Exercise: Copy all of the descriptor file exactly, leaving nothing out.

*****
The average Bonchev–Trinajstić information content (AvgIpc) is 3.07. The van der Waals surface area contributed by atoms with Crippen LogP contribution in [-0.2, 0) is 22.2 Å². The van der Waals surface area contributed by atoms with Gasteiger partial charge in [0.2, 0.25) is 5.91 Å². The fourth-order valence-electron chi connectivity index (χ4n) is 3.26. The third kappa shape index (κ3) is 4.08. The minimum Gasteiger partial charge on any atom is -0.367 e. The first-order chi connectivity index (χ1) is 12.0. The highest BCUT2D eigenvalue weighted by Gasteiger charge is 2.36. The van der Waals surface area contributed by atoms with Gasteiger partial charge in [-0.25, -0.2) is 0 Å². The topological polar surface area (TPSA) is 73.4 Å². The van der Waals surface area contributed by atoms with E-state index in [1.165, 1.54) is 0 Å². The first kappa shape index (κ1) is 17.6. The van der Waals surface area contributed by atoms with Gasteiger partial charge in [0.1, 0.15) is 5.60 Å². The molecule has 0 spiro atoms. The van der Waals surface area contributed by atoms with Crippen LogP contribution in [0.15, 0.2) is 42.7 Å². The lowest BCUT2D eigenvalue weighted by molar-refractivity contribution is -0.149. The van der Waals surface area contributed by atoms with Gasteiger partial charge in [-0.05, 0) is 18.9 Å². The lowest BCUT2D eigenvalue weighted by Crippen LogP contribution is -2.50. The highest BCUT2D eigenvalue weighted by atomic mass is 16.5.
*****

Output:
The average Bonchev–Trinajstić information content (AvgIpc) is 3.07. The van der Waals surface area contributed by atoms with Crippen LogP contribution in [-0.2, 0) is 22.2 Å². The van der Waals surface area contributed by atoms with Gasteiger partial charge in [0.2, 0.25) is 5.91 Å². The fourth-order valence-electron chi connectivity index (χ4n) is 3.26. The third kappa shape index (κ3) is 4.08. The minimum Gasteiger partial charge on any atom is -0.367 e. The first-order chi connectivity index (χ1) is 12.0. The highest BCUT2D eigenvalue weighted by Gasteiger charge is 2.36. The van der Waals surface area contributed by atoms with Gasteiger partial charge in [-0.25, -0.2) is 0 Å². The topological polar surface area (TPSA) is 73.4 Å². The van der Waals surface area contributed by atoms with E-state index in [1.165, 1.54) is 0 Å². The first kappa shape index (κ1) is 17.6. The van der Waals surface area contributed by atoms with Gasteiger partial charge in [0.1, 0.15) is 5.60 Å². The molecule has 0 spiro atoms. The van der Waals surface area contributed by atoms with Crippen LogP contribution in [0.15, 0.2) is 42.7 Å². The lowest BCUT2D eigenvalue weighted by molar-refractivity contribution is -0.149. The van der Waals surface area contributed by atoms with Gasteiger partial charge in [-0.05, 0) is 18.9 Å². The lowest BCUT2D eigenvalue weighted by Crippen LogP contribution is -2.50. The highest BCUT2D eigenvalue weighted by atomic mass is 16.5.